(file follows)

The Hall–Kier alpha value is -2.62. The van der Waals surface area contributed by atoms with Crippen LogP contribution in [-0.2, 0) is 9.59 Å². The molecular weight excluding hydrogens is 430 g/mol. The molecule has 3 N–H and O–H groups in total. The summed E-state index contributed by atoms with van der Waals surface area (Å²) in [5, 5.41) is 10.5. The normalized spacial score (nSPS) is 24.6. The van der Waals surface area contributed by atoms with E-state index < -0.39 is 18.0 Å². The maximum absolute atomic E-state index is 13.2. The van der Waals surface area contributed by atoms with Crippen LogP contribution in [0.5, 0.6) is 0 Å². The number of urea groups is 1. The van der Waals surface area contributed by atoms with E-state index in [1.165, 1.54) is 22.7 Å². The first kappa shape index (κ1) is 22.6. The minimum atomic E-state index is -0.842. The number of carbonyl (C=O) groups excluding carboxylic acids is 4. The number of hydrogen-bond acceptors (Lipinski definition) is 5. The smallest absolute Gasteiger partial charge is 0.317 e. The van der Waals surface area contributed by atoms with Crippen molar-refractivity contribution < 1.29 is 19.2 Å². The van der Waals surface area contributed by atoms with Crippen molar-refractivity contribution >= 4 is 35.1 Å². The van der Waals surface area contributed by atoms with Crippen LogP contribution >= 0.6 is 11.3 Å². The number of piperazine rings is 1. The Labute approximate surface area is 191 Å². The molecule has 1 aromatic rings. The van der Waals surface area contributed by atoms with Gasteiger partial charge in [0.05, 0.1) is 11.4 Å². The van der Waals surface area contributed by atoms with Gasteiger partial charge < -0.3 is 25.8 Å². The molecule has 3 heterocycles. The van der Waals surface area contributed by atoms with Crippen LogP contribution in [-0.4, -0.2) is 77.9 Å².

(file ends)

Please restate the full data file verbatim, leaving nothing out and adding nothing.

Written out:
The Hall–Kier alpha value is -2.62. The van der Waals surface area contributed by atoms with Crippen LogP contribution in [-0.2, 0) is 9.59 Å². The molecular weight excluding hydrogens is 430 g/mol. The molecule has 3 N–H and O–H groups in total. The summed E-state index contributed by atoms with van der Waals surface area (Å²) in [5, 5.41) is 10.5. The normalized spacial score (nSPS) is 24.6. The van der Waals surface area contributed by atoms with E-state index < -0.39 is 18.0 Å². The maximum absolute atomic E-state index is 13.2. The van der Waals surface area contributed by atoms with Crippen LogP contribution in [0.5, 0.6) is 0 Å². The number of urea groups is 1. The van der Waals surface area contributed by atoms with E-state index in [1.165, 1.54) is 22.7 Å². The first kappa shape index (κ1) is 22.6. The minimum atomic E-state index is -0.842. The number of carbonyl (C=O) groups excluding carboxylic acids is 4. The number of hydrogen-bond acceptors (Lipinski definition) is 5. The smallest absolute Gasteiger partial charge is 0.317 e. The van der Waals surface area contributed by atoms with Crippen molar-refractivity contribution < 1.29 is 19.2 Å². The van der Waals surface area contributed by atoms with Crippen molar-refractivity contribution >= 4 is 35.1 Å². The van der Waals surface area contributed by atoms with Crippen LogP contribution >= 0.6 is 11.3 Å². The number of piperazine rings is 1. The Labute approximate surface area is 191 Å². The molecule has 1 aromatic rings. The van der Waals surface area contributed by atoms with Gasteiger partial charge in [0.05, 0.1) is 11.4 Å². The van der Waals surface area contributed by atoms with Gasteiger partial charge < -0.3 is 25.8 Å². The molecule has 3 heterocycles. The van der Waals surface area contributed by atoms with Crippen LogP contribution in [-0.4, -0.2) is 77.9 Å².